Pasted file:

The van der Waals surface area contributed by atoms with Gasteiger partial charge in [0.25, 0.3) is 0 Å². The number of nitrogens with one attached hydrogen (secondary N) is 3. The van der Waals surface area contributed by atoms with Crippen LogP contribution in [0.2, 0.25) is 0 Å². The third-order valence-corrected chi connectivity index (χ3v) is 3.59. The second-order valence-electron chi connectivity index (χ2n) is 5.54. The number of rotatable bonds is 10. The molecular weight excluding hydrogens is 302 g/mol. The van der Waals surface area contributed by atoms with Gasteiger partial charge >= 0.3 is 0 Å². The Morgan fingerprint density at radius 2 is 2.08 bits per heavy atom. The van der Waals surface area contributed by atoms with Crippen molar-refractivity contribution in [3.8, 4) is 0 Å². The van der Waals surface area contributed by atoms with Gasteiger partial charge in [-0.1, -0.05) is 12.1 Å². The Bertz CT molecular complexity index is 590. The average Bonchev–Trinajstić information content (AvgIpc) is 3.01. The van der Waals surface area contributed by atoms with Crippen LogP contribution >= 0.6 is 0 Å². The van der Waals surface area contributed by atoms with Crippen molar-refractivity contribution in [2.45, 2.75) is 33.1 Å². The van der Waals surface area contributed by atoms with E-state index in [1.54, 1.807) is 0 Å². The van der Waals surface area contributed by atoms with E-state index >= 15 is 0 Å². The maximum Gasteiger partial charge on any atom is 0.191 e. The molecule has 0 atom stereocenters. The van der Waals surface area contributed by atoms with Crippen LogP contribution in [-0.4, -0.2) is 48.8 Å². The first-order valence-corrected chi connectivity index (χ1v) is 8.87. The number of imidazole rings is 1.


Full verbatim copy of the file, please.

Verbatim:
The van der Waals surface area contributed by atoms with Gasteiger partial charge in [0.25, 0.3) is 0 Å². The number of nitrogens with one attached hydrogen (secondary N) is 3. The van der Waals surface area contributed by atoms with Crippen LogP contribution in [0.2, 0.25) is 0 Å². The third-order valence-corrected chi connectivity index (χ3v) is 3.59. The second-order valence-electron chi connectivity index (χ2n) is 5.54. The number of rotatable bonds is 10. The molecular weight excluding hydrogens is 302 g/mol. The van der Waals surface area contributed by atoms with Gasteiger partial charge >= 0.3 is 0 Å². The Morgan fingerprint density at radius 2 is 2.08 bits per heavy atom. The van der Waals surface area contributed by atoms with Crippen molar-refractivity contribution in [3.8, 4) is 0 Å². The van der Waals surface area contributed by atoms with Gasteiger partial charge in [-0.1, -0.05) is 12.1 Å². The Bertz CT molecular complexity index is 590. The average Bonchev–Trinajstić information content (AvgIpc) is 3.01. The van der Waals surface area contributed by atoms with Crippen LogP contribution >= 0.6 is 0 Å². The van der Waals surface area contributed by atoms with Crippen molar-refractivity contribution in [2.45, 2.75) is 33.1 Å². The van der Waals surface area contributed by atoms with E-state index in [1.54, 1.807) is 0 Å². The van der Waals surface area contributed by atoms with E-state index >= 15 is 0 Å². The maximum Gasteiger partial charge on any atom is 0.191 e. The molecule has 0 atom stereocenters. The van der Waals surface area contributed by atoms with Crippen LogP contribution in [-0.4, -0.2) is 48.8 Å². The first-order valence-corrected chi connectivity index (χ1v) is 8.87. The number of imidazole rings is 1.